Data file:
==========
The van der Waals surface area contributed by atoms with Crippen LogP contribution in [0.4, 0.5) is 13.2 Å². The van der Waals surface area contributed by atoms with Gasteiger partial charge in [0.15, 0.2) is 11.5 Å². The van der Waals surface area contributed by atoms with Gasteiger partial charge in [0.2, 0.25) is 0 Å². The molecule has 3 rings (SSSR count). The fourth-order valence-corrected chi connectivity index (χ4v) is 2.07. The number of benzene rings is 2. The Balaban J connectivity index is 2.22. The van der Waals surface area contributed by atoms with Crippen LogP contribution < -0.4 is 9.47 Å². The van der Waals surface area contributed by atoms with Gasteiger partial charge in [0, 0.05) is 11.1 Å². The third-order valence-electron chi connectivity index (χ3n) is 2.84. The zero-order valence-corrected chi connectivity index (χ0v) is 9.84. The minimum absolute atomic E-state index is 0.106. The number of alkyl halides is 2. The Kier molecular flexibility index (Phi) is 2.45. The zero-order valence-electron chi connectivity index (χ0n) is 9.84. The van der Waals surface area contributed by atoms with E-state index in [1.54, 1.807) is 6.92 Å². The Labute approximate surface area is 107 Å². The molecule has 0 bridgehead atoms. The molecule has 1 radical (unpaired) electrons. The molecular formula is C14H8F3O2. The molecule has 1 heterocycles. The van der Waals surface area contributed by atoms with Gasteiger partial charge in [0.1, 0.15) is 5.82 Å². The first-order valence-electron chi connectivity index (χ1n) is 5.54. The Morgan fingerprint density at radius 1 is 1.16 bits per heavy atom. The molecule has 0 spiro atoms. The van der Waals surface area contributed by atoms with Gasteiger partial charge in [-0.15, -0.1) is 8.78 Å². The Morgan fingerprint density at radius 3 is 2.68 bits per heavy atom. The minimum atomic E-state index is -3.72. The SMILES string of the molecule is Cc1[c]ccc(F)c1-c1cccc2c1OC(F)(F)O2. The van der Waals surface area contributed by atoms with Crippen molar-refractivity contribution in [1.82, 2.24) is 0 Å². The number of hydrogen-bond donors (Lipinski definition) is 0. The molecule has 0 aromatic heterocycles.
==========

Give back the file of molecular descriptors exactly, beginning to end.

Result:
The van der Waals surface area contributed by atoms with Crippen LogP contribution in [0.4, 0.5) is 13.2 Å². The van der Waals surface area contributed by atoms with Gasteiger partial charge in [0.15, 0.2) is 11.5 Å². The van der Waals surface area contributed by atoms with Gasteiger partial charge in [0.2, 0.25) is 0 Å². The molecule has 3 rings (SSSR count). The fourth-order valence-corrected chi connectivity index (χ4v) is 2.07. The number of benzene rings is 2. The Balaban J connectivity index is 2.22. The van der Waals surface area contributed by atoms with Crippen LogP contribution < -0.4 is 9.47 Å². The van der Waals surface area contributed by atoms with Gasteiger partial charge in [0, 0.05) is 11.1 Å². The third-order valence-electron chi connectivity index (χ3n) is 2.84. The zero-order valence-corrected chi connectivity index (χ0v) is 9.84. The minimum absolute atomic E-state index is 0.106. The number of alkyl halides is 2. The Kier molecular flexibility index (Phi) is 2.45. The zero-order valence-electron chi connectivity index (χ0n) is 9.84. The van der Waals surface area contributed by atoms with E-state index in [1.54, 1.807) is 6.92 Å². The Labute approximate surface area is 107 Å². The molecule has 0 bridgehead atoms. The molecule has 1 radical (unpaired) electrons. The molecular formula is C14H8F3O2. The molecule has 1 heterocycles. The van der Waals surface area contributed by atoms with Gasteiger partial charge in [0.1, 0.15) is 5.82 Å². The first-order valence-electron chi connectivity index (χ1n) is 5.54. The Morgan fingerprint density at radius 1 is 1.16 bits per heavy atom. The molecule has 0 spiro atoms. The van der Waals surface area contributed by atoms with Gasteiger partial charge in [-0.15, -0.1) is 8.78 Å². The Morgan fingerprint density at radius 3 is 2.68 bits per heavy atom. The minimum atomic E-state index is -3.72. The SMILES string of the molecule is Cc1[c]ccc(F)c1-c1cccc2c1OC(F)(F)O2. The van der Waals surface area contributed by atoms with Crippen molar-refractivity contribution in [1.82, 2.24) is 0 Å². The number of hydrogen-bond donors (Lipinski definition) is 0. The molecule has 0 aromatic heterocycles.